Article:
- Use of niche skills
At a time when niche skills are sought after, the working population looks for a chance to exhibit these skills and improve them further. Working in an environment that provides freedom to use technical expertise to scale up the business is indeed a powerful motivator to join a start-up. One has to constantly use and upgrade one's skill to remain relevant in the competitive business environment.
- Recognition for individual effort
One of the most important factors was found to motivate people to work with start-ups was the recognition for individual effort that one receives when working with a small organization. Typically, in such organizations jobs are designed in a manner that each individual's work contributes to the organizational outcomes in a significant manner. The successful completion of a task enhances one's feelings of self-efficacy. This also addresses the issue of task significance and task identity, increasing the motivating potential of a job.
- Autonomy in decision making
Many new age organizations do not impose the same boundaries on employees that traditional companies do. The rights and the power one possesses depend on the qualifications rather than a diffuse, difficult to comprehend criteria such as seniority. This paves way for autonomous decision-making. The absence of red tape not only provides an environment for efficient functioning of an organization, but also helps the individual learn to take independent decisions, build leadership skills by taking responsibility and develop expertise in an area. All these skills sets are much in demand in the corporate world and at the same time allow individuals to focus on their need for development.
- Reasons that discourage millennials to work with start-ups
Though the learning in a start-up is exponential, not everyone is looking for a challenging job. In India, where regular and secure employment is difficult to come by, the promise of a fat salary is good enough to attract top talent. In the survey, it was found that the single most important factor that stopped Generation Y from working with a start-up was the concern regarding the insufficiency of remuneration and benefits that one would be offered by a start-up.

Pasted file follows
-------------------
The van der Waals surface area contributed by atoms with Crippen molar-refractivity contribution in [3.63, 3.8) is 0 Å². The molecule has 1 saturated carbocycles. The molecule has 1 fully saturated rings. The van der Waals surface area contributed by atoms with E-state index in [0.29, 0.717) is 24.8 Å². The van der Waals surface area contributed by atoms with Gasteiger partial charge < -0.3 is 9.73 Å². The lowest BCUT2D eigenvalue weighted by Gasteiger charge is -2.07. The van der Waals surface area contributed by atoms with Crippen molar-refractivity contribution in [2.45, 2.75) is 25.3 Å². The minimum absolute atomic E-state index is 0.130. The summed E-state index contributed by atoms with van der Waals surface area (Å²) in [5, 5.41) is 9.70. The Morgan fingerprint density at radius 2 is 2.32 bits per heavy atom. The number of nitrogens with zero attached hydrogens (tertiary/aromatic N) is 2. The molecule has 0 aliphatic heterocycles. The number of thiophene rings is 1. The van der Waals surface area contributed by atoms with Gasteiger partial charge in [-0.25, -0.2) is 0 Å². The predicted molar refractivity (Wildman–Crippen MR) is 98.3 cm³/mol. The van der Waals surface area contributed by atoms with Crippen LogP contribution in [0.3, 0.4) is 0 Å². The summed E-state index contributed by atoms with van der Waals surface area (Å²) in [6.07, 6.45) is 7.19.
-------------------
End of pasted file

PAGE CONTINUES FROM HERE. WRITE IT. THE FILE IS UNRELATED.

- Concerns regarding compensation and benefits
Like all previous generations, millennials are concerned about the pay and benefits they would get from their job. Since most of the productive hours are spent in the workplace, it is only natural to desire a well paying job. An individual's sense of equity would discourage one to work in a start-up, if the pay level is not competitive. On comparing oneself with one's counterparts in larger organizations, one may find that those peers enjoy higher pay, greater level of job security and better quality of life by expending lesser effort at the work place. As one observes that tangible material benefits of working in a start-up are much lesser than those compared to working in a large organization, one becomes less likely to accept such a job.
- Lessons for start-ups
Any organization whether large or small, has to do its best to attract talent if it is to remain competitive in a dynamic environment. New firms find it hard to get the best talent due to multiple reasons. However, branding the organization in a manner that appeals to the work preferences of the Millennials can go a long way in building an excellent talent pool for the organization, which can finally be instrumental in scaling the business of the organization. Intrinsic motivation often acts as a magnate for talent. A job provides intrinsic motivation when an individual is applauded for his success, is able to develop his capabilities and is provided with meaningful tasks that are in line with one's agenda of self development. Including these elements in a job are indeed an economical way of maintaining a talented workforce.